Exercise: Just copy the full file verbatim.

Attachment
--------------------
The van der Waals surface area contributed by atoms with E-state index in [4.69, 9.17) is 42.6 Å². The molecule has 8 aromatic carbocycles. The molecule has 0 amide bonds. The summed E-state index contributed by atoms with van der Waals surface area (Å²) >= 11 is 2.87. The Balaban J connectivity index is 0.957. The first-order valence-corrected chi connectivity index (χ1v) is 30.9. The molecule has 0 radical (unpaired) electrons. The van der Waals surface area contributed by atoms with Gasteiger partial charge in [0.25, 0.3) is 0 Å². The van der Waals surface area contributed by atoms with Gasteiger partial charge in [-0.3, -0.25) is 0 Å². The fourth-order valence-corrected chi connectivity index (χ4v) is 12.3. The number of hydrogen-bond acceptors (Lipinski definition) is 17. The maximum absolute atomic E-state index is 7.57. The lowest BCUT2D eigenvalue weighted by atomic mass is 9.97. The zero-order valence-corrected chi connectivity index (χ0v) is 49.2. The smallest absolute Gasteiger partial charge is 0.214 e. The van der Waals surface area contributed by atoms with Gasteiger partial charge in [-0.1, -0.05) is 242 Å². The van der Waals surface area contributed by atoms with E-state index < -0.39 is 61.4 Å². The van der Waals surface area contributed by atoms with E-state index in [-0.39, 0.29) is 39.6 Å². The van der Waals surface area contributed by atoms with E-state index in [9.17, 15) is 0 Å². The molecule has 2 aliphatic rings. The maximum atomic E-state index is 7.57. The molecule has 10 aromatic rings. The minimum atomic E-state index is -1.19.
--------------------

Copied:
The van der Waals surface area contributed by atoms with E-state index in [4.69, 9.17) is 42.6 Å². The molecule has 8 aromatic carbocycles. The molecule has 0 amide bonds. The summed E-state index contributed by atoms with van der Waals surface area (Å²) >= 11 is 2.87. The Balaban J connectivity index is 0.957. The first-order valence-corrected chi connectivity index (χ1v) is 30.9. The molecule has 0 radical (unpaired) electrons. The van der Waals surface area contributed by atoms with Gasteiger partial charge in [0.25, 0.3) is 0 Å². The van der Waals surface area contributed by atoms with Gasteiger partial charge in [-0.3, -0.25) is 0 Å². The fourth-order valence-corrected chi connectivity index (χ4v) is 12.3. The number of hydrogen-bond acceptors (Lipinski definition) is 17. The maximum absolute atomic E-state index is 7.57. The lowest BCUT2D eigenvalue weighted by atomic mass is 9.97. The zero-order valence-corrected chi connectivity index (χ0v) is 49.2. The smallest absolute Gasteiger partial charge is 0.214 e. The van der Waals surface area contributed by atoms with Gasteiger partial charge in [-0.1, -0.05) is 242 Å². The van der Waals surface area contributed by atoms with E-state index < -0.39 is 61.4 Å². The van der Waals surface area contributed by atoms with E-state index in [-0.39, 0.29) is 39.6 Å². The van der Waals surface area contributed by atoms with E-state index in [9.17, 15) is 0 Å². The molecule has 2 aliphatic rings. The maximum atomic E-state index is 7.57. The molecule has 10 aromatic rings. The minimum atomic E-state index is -1.19.